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First: A Story

Hubby and I set a goal to hike to the top of Mount Timpanogos in 2023.

As far as goals go, it’s not that big of a deal. People do it all the time. And plenty of people do it without preparing for it at all. But I have something most of those people don’t have: Lyme Disease.

If you don’t know much about Lyme Disease, let me tell you why this might make a goal like this a bit more difficult.

Lyme, for me, feels like you have more gravity pulling on your body than everyone else. Ten times more, 100 times more… I don’t know, just a lot more. It feels like there is something pulling you down, like you’re going to sink right through the floor.

Getting from one minute to the next minute feels like walking through thick, heavy, sticky sludge.

You have to constantly hold yourself in this world. Because it feels like, if you let go, you will sink down and never surface again.

This level of fatigue is excruciating. It doesn’t feel like you can even get out of bed. You can; it just doesn’t feel like you can.

But I’ve never been one to take things lying down – an article for another day 😉.

So we set the goal and trained all summer. We started with a short, easy hike and upped the mileage and elevation gain each week.

And every hike, no matter the difficulty level, was one step at a time.

The way you hike a mountain, regardless of your physical condition, is one step at a time.

So that’s what I did. I focused on taking one more step. One more step. One more step.

But I didn’t fully learn this lesson until we actually hiked Timp.

Because Timp is such a long hike (16.82 miles with 5299 feet in elevation gain), we started hiking at 3:30 AM. So, we had a bit over 3 hours of hiking in the dark.

I noticed it was feeling much easier than usual.

I thought at first it must be the temperature, but I shed my jacket pretty quickly so I knew that wasn’t it.

And then I figured it out.

Usually, when we’re hiking, I can see the trail in front of me. I can often see where we’re hiking too far in the distance. I can often see a lot of trail stretched out in front of me. I can see how steep the trail is as I’m going up.

This time, I couldn’t.

My headlamp only showed one step in front of me.

I couldn’t see the top of the mountain. I couldn’t see the trail stretched before me. I couldn’t even tell how steep the trail was in that tiny patch of trail I was on.

All I could see was the next step.

And the next step was easy. It was just a step. I could take one step.

This was when I realized how much harder my brain had been making my hiking all summer long.

I had been focusing on just one more step all summer. But, without realizing it, I had also been looking ahead to everything that was coming next.

When I could only see the next step and my brain could no longer get in my way, hiking was much easier and much more enjoyable.

Free Yourself from the Shackles of Overthinking (about the future)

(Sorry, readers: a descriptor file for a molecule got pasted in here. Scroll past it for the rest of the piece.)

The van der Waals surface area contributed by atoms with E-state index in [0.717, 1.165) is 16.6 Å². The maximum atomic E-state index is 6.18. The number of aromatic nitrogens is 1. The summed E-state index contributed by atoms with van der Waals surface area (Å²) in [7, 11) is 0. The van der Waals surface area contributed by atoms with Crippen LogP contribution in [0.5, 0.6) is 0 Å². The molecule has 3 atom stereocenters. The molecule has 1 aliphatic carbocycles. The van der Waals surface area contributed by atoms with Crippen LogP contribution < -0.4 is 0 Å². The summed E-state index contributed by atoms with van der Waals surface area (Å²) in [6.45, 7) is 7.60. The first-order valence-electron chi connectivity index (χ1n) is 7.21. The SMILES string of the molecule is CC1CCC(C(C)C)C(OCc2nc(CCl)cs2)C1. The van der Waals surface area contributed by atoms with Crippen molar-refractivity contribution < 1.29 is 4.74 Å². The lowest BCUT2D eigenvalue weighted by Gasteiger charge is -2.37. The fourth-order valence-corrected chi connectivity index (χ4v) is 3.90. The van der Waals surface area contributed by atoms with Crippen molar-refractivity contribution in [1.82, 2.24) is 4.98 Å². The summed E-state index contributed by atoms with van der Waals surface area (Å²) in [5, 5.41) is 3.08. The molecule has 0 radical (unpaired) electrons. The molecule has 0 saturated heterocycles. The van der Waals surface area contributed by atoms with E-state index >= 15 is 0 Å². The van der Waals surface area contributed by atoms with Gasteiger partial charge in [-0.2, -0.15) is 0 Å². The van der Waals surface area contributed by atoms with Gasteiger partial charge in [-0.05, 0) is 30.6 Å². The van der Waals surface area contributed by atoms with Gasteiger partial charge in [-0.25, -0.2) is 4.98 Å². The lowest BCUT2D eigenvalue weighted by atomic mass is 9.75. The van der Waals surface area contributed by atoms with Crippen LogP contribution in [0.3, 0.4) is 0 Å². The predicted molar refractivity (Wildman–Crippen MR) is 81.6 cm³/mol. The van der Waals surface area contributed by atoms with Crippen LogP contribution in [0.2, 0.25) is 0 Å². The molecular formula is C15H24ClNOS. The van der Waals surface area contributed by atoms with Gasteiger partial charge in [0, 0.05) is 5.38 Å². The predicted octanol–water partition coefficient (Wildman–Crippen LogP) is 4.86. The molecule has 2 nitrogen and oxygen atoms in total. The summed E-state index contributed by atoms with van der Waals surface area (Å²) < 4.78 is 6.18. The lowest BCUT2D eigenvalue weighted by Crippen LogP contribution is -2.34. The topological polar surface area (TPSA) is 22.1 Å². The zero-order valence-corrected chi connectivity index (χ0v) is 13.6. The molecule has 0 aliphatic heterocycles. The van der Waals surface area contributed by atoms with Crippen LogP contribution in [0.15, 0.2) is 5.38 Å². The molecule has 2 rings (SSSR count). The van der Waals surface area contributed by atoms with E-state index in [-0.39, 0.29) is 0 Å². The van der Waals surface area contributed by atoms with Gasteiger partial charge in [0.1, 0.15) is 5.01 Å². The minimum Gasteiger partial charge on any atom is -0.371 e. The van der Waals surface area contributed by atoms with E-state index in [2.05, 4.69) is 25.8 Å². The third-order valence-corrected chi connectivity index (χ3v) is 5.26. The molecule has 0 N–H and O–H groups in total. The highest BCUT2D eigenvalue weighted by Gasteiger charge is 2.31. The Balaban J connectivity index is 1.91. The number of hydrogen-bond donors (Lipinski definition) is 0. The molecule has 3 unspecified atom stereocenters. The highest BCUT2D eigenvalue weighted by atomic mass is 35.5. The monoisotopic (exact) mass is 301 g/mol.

This story isn’t really about hiking or Lyme Disease – this is simply a visualization of what we all face regularly in our lives.

If you ever feel stressed, overwhelmed, pressured, worried, or fearful about anything that is further ahead on the timeline than the present moment, it’s time to free yourself from the shackles of overthinking.

When you think of everything you have to do, it’s like looking at the top of the mountain and seeing how far you have to go when you’re already so tired it doesn’t feel like you can take another step.

This is also true when you think of everything that could go wrong, every horrible thing that could happen, or when you try to predict the future and figure out all the details before moving forward.

This kind of future thinking keeps you in bondage, taking away your freedom in the present. And without freedom, it’s much harder to love our lives.

3 Practical Steps

  1. Mindfulness Meditation: Begin each day with a brief mindfulness meditation session to center yourself in the present moment.
  2. Set Small Goals: Break down your larger tasks into smaller, manageable steps, and focus on accomplishing one at a time. If you still feel overwhelmed, pressured, or stressed, break them down even smaller until each step feels easy all by itself.
  3. Limit Future Planning: Allocate a specific time each day or week for future planning, but avoid dwelling on it outside of these designated times. If you aren’t in that specific time block, stay focused on the present moment.
    1. Limit Future Thinking: If your brain likes to worry about the future, the same principle applies. Set aside time to “worry” about those things. Outside of that window, stay focused on the present moment and remind your brain that right here in this moment – everything is okay. Right here in this moment – you’re safe.

Questions To Consider

  • How often do you find yourself thinking about, worrying about, or stressing about the future?
  • What purpose does your brain think this serves? What does it protect you from?
  • How does this get in the way of living in the present?
  • What would it take to follow the steps above and stop overthinking about the future?

The only moment that actually exists is the present. The past and the future only exist in our minds.

And since we have the ability to control what happens in our minds, we have the ability to free ourselves from overthinking that is holding us back and keeping us stuck.

Live Free. Love Life.

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